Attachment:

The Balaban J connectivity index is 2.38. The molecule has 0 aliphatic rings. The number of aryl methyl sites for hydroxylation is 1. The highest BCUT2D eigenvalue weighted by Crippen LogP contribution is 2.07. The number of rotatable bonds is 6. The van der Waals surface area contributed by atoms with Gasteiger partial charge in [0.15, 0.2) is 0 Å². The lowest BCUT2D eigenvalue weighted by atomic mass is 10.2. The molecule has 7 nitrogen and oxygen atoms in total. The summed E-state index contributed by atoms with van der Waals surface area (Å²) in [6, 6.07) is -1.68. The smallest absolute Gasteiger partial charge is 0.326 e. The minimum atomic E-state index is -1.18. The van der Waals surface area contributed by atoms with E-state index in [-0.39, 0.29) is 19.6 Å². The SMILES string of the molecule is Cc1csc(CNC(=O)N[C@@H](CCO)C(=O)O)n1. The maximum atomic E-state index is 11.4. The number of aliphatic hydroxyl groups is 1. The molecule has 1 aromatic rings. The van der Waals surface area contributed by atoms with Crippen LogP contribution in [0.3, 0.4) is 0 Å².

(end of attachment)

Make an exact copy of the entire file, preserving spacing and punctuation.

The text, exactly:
The Balaban J connectivity index is 2.38. The molecule has 0 aliphatic rings. The number of aryl methyl sites for hydroxylation is 1. The highest BCUT2D eigenvalue weighted by Crippen LogP contribution is 2.07. The number of rotatable bonds is 6. The van der Waals surface area contributed by atoms with Gasteiger partial charge in [0.15, 0.2) is 0 Å². The lowest BCUT2D eigenvalue weighted by atomic mass is 10.2. The molecule has 7 nitrogen and oxygen atoms in total. The summed E-state index contributed by atoms with van der Waals surface area (Å²) in [6, 6.07) is -1.68. The smallest absolute Gasteiger partial charge is 0.326 e. The minimum atomic E-state index is -1.18. The van der Waals surface area contributed by atoms with E-state index in [-0.39, 0.29) is 19.6 Å². The SMILES string of the molecule is Cc1csc(CNC(=O)N[C@@H](CCO)C(=O)O)n1. The maximum atomic E-state index is 11.4. The number of aliphatic hydroxyl groups is 1. The molecule has 1 aromatic rings. The van der Waals surface area contributed by atoms with Crippen LogP contribution in [0.3, 0.4) is 0 Å².